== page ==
With the size of our lug studs, I believe Suzuki meant for the hubs to carry part of the load, if only under extreme conditions. I have seen other incorrect information in print, among them the "fact" that R-134 is more efficient than R-12 and the "fact" that drilled rotors dissipate heat better than nondrilled rotors. Plainly, I do not believe this article.

jelly2m8
August 28th, 2013, 10:20 PM
FWIW I've ran the SX4 for the 7 winters with lug-centintric steel wheels without any centering rings and haven't had any issues or failures.

dmention7
August 29th, 2013, 05:46 AM
With the size of our lug studs, I believe Suzuki meant for the hubs to carry part of the load, if only under extreme conditions. I have seen other incorrect information in print, among them the "fact" that R-134 is more efficient than R-12 and the "fact" that drilled rotors dissipate heat better than nondrilled rotors. Plainly, I do not believe this article.

I'm not going to call you a liar or anything, as I can't claim true first-hand knowledge the design and load characteristics of a wheel hub, but everything I have read agrees with the point that, broadly, the load of the vehicle is carried by the friction created by clamping the wheel and hub mating surfaces together. If the load was truly borne in any large part by the hub, then there could be no clearance between the hub and bore--i.e. wheels would need to be press-fit to the hubs.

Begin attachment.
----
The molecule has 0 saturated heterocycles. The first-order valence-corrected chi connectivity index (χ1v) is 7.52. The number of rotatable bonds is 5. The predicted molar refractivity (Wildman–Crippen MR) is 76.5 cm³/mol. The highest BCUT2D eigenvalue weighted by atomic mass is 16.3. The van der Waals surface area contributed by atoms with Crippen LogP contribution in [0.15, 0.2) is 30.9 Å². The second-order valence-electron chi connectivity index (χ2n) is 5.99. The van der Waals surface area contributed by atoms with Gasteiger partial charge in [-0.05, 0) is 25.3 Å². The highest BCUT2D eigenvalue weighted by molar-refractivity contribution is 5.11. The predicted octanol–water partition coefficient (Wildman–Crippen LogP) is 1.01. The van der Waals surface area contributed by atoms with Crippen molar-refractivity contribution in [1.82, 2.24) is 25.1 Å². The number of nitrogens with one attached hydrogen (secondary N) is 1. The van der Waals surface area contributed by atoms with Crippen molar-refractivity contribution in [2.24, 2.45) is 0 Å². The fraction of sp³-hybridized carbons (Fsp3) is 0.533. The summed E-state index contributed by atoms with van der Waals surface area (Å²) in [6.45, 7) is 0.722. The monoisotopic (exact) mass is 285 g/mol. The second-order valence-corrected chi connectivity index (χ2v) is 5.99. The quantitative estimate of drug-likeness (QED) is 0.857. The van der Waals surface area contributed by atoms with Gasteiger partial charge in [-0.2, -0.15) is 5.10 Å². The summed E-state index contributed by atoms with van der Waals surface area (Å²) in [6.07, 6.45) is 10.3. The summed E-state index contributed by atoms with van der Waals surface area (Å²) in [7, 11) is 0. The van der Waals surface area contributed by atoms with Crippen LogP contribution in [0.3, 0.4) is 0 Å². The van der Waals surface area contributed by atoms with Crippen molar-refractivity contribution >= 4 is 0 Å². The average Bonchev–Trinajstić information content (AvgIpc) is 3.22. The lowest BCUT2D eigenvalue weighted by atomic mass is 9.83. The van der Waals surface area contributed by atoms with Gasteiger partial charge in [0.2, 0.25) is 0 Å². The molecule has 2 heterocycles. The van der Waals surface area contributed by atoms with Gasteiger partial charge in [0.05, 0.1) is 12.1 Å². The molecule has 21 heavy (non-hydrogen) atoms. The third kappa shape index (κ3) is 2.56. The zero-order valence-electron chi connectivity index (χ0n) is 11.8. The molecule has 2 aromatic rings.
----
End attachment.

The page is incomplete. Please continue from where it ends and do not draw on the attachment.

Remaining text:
Smitty
August 29th, 2013, 07:37 AM
So what I'm getting from everyone is that it really wouldn't matter if I used the ring spacers or not with my steel wheels. But if I DID choose to use them, I really wouldn't be doing any harm to my vehicle.

If I chose to use the rings, the only remaining question would be how to accurately measure the diameter of my steel wheel's center bore so I know what size ring to order. Because the wheels are generic (through Firestone) there's no way to look it up. My measuring tape(s) do not show mm, and probably wouldn't be the most accurate way to measure anyway. I suppose if I took a wheel to (insert auto parts store here), they'd have some kind of calipers or bore gauge I could use to measure with in their parking lot.

dmention7
August 29th, 2013, 10:50 AM
Right. Hub rings would be the preferred method, but I think you can find plenty of evidence saying you'd likely be fine without them.

Just as a note, a cheap digital calipers can be had for <$20. Plenty accurate for day to day use, as long as you don't take that last digit as gospel ;)

Pete the Pirate
August 29th, 2013, 08:57 PM
I agree without a press fit the hub does not normally support the car, I just think there is a reason cheap a** Suzuki spends money on making them hubcentric besides ease of assembly. Extreme cornering, getting air or an accident could make hub contact helpful. That is an educated guess erring on the side of caution.

dmention7
August 30th, 2013, 05:32 AM
Maybe I'm wrong about this, but aren't the majority of cars nowadays designed with hubcentric wheels? Or maybe I have that impression because I don't have much experience outside of econoboxes.

Pete the Pirate
August 30th, 2013, 08:47 AM
The spectre of the mchine screws they use for wheel studs being the only thing holding the wheels up offends my sensibilities.

dmention7
August 30th, 2013, 10:32 AM
haha, fair enough.